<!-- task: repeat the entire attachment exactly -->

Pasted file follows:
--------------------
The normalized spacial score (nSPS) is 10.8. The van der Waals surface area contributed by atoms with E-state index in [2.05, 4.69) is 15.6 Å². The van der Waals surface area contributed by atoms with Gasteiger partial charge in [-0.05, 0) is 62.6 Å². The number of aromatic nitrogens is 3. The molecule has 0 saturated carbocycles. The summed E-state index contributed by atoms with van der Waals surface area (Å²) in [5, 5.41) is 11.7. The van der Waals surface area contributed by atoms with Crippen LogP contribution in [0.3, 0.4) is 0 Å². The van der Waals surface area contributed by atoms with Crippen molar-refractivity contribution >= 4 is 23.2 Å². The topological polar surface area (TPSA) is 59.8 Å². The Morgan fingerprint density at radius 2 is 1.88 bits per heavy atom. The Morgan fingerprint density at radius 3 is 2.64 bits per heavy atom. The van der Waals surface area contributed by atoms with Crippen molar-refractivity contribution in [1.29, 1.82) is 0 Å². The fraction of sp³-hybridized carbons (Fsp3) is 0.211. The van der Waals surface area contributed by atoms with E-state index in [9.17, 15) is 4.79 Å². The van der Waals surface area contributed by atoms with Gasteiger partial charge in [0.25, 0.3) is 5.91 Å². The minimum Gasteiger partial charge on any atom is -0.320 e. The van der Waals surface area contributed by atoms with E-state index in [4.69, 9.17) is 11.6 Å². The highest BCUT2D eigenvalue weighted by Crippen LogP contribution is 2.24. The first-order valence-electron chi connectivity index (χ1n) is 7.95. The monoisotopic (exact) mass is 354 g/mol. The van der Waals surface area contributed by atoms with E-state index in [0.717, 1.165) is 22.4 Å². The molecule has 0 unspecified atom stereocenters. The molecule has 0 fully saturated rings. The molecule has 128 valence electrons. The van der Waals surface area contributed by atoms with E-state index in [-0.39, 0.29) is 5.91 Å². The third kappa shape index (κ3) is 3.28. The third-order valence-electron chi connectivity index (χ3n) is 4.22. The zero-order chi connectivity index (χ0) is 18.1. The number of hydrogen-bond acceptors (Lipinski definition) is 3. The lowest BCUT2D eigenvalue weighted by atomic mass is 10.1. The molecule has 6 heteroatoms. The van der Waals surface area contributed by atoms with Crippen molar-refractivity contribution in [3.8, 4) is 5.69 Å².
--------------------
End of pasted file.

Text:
The normalized spacial score (nSPS) is 10.8. The van der Waals surface area contributed by atoms with E-state index in [2.05, 4.69) is 15.6 Å². The van der Waals surface area contributed by atoms with Gasteiger partial charge in [-0.05, 0) is 62.6 Å². The number of aromatic nitrogens is 3. The molecule has 0 saturated carbocycles. The summed E-state index contributed by atoms with van der Waals surface area (Å²) in [5, 5.41) is 11.7. The van der Waals surface area contributed by atoms with Crippen LogP contribution in [0.3, 0.4) is 0 Å². The van der Waals surface area contributed by atoms with Crippen molar-refractivity contribution >= 4 is 23.2 Å². The topological polar surface area (TPSA) is 59.8 Å². The Morgan fingerprint density at radius 2 is 1.88 bits per heavy atom. The Morgan fingerprint density at radius 3 is 2.64 bits per heavy atom. The van der Waals surface area contributed by atoms with Crippen molar-refractivity contribution in [1.29, 1.82) is 0 Å². The fraction of sp³-hybridized carbons (Fsp3) is 0.211. The van der Waals surface area contributed by atoms with E-state index in [9.17, 15) is 4.79 Å². The van der Waals surface area contributed by atoms with Gasteiger partial charge in [0.25, 0.3) is 5.91 Å². The minimum Gasteiger partial charge on any atom is -0.320 e. The van der Waals surface area contributed by atoms with E-state index in [4.69, 9.17) is 11.6 Å². The highest BCUT2D eigenvalue weighted by Crippen LogP contribution is 2.24. The first-order valence-electron chi connectivity index (χ1n) is 7.95. The monoisotopic (exact) mass is 354 g/mol. The van der Waals surface area contributed by atoms with E-state index in [0.717, 1.165) is 22.4 Å². The molecule has 0 unspecified atom stereocenters. The molecule has 0 fully saturated rings. The molecule has 128 valence electrons. The van der Waals surface area contributed by atoms with E-state index in [-0.39, 0.29) is 5.91 Å². The third kappa shape index (κ3) is 3.28. The third-order valence-electron chi connectivity index (χ3n) is 4.22. The zero-order chi connectivity index (χ0) is 18.1. The number of hydrogen-bond acceptors (Lipinski definition) is 3. The lowest BCUT2D eigenvalue weighted by atomic mass is 10.1. The molecule has 6 heteroatoms. The van der Waals surface area contributed by atoms with Crippen molar-refractivity contribution in [3.8, 4) is 5.69 Å².